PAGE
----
But like, it is kind of a scary thing because you’re like, oh, they doing the thing I told the customer that we would do. But of course, yeah, because I would know because the customer would tell me, well, even if they aren’t doing it and these issues, like I’ll then go to their leads and they’re like, OK, well, what are you doing to deal with this issue? Because it is an issue. So you need to deal with it.


Stanley Henry 7:01

And they’re like, we’re dealing with it like it’s happening. So, you know, like, no business is perfect. There’s always going to be stuff that goes on that people have to fix. But I’m not even really aware of it. And that’s a challenge because like, as the owner, like it, it’s my livelihood. Like it’s, you know, this, this business pays for my family. So you are, you get a little like this thing’s going, OK, but you have to be able to let go. And so as I have or as we have grown, that feeling of like **** is everything going OK? It gets a lot worse, which I don’t know if it’s a bad thing, but it is a hard thing to deal with.


Stanley Henry 7:41

It’s been a challenge for me to just like I’m pretty good at like delegating, but I know what I’ve delegated now. I don’t even know what’s been delegated, you know, because I’ve delegated a whole client and solution to a person and they’ve gone and done all the delegation. And so I don’t even know who’s doing which part anymore. And that’s the bit that I find a bit hard because I you haven’t actually got control. Yeah. The only control you got is like, is my lead the best person for this role? And can I trust them?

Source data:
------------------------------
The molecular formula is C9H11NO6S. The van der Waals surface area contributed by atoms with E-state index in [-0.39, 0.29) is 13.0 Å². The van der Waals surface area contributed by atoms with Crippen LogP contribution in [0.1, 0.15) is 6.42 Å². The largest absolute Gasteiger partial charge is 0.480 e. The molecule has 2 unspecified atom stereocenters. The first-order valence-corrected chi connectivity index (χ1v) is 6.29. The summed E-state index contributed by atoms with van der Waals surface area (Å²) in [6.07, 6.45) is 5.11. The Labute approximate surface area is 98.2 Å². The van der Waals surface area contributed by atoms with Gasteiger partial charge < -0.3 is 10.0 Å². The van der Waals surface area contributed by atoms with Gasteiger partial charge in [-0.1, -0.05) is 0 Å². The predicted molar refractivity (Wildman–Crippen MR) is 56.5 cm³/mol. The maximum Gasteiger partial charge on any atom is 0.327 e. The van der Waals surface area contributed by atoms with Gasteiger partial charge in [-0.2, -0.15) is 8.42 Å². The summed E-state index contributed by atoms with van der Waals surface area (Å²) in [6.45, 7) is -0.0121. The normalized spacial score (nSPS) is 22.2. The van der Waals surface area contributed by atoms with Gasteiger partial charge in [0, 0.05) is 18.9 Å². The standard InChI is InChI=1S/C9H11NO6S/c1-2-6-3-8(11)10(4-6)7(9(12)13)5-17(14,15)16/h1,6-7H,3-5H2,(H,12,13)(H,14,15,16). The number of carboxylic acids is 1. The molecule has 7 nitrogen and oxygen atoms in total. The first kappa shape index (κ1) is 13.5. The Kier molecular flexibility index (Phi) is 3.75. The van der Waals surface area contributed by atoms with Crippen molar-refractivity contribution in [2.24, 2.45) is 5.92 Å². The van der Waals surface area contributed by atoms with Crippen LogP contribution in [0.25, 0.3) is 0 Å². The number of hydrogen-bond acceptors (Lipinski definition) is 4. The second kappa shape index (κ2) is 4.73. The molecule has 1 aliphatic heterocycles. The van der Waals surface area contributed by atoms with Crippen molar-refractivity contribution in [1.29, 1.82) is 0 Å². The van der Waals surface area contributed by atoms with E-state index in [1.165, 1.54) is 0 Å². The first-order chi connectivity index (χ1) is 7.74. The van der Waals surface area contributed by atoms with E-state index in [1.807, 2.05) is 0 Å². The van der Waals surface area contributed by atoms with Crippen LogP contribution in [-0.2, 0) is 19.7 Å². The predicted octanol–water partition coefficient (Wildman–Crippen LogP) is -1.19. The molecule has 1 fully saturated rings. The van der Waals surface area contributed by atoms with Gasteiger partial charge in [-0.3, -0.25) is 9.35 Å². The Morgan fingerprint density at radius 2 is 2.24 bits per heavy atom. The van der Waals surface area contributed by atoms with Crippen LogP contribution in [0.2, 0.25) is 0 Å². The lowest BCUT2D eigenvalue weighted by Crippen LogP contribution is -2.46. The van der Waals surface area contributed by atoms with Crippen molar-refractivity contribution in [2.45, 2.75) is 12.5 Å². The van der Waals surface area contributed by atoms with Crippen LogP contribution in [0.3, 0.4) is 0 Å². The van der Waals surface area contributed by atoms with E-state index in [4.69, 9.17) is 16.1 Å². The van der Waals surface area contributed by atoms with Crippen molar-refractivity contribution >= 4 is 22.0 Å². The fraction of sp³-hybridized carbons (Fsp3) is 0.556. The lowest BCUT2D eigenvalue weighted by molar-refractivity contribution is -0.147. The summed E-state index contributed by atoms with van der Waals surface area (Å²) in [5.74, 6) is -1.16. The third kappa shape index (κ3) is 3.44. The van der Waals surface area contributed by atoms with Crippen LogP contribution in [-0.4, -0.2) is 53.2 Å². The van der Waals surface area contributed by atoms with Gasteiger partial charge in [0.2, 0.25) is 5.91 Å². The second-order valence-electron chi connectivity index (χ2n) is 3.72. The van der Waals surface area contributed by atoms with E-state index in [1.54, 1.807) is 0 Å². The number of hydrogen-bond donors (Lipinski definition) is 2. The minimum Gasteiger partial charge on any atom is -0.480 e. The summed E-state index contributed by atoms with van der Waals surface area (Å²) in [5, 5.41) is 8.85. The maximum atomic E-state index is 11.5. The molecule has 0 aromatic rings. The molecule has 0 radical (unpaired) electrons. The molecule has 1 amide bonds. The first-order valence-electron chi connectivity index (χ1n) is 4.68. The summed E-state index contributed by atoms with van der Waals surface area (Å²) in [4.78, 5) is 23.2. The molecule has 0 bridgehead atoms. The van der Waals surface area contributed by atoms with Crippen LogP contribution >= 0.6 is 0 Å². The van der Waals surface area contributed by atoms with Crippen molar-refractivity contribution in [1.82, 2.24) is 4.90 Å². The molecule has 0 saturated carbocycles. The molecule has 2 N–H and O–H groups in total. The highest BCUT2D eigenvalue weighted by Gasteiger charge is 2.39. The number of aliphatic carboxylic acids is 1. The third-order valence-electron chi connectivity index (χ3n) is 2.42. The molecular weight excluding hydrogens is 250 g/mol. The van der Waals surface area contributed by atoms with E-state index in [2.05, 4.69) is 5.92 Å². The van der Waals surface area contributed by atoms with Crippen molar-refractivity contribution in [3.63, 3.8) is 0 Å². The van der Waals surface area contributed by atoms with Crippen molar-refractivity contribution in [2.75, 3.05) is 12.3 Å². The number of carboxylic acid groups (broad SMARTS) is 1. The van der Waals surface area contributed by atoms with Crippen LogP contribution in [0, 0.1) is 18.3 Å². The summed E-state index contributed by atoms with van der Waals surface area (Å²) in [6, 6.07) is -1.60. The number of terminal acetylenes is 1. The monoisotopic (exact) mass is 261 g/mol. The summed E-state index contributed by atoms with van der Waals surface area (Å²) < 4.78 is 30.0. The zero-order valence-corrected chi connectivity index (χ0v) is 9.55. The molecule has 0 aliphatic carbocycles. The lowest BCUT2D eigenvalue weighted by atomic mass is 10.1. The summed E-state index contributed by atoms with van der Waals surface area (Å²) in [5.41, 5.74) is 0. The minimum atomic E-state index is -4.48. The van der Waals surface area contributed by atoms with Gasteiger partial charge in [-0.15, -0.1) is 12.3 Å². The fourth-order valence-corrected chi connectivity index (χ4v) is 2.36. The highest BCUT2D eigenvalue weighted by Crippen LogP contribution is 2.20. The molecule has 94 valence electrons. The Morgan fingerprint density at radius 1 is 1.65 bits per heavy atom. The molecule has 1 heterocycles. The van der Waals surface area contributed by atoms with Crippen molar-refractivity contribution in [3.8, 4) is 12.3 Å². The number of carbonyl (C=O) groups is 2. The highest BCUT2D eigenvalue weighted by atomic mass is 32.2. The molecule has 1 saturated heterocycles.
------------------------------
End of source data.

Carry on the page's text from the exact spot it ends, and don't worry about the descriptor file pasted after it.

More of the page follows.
Stanley Henry 8:09

And, and if I, if you can’t, then like we always talk about as the right person in the right C And if they’re not, then we’d have to find the right person. But so it’s been real big tough piece. It’s just that disconnect with the team. And then as always, cash flow like bigger, more money because more problems. It’s like it doesn’t get easier. Like you think that, oh, more revenue means that, you know, you can, you got more money, but no, you just got more bills that go along with it.


Stanley Henry 8:36

And like May, as most New Zealand business owners will know, May’s a terrible month for cash flow because you got to pay double tax and all this stuff. So I just paid a, you know, what was it last week? Paid a massive GST bill and then and so cash flow is like, it’s still the thing that keeps me up at night. I know we’re in a good spot of cash flow, like I can see here, we track it and stuff. But before it was like, oh, I got like $8000 worth of bills to pay this month.


Stanley Henry 9:05

Now it’s like got $180,000 of bills to pay this month. And that’s scary because there’s a kid from South Auckland, as you mentioned before, like I mean, that’s not normal. You don’t know what that is. Like your parents didn’t even earn that much money in a year combined and you’re paying it in a monthly bills. So that’s sort of crazy. And then like the, you know, the wage bill, the wage bills pushing 200K, it’s like, so that sort of stuff’s been real scary.


Stanley Henry 9:31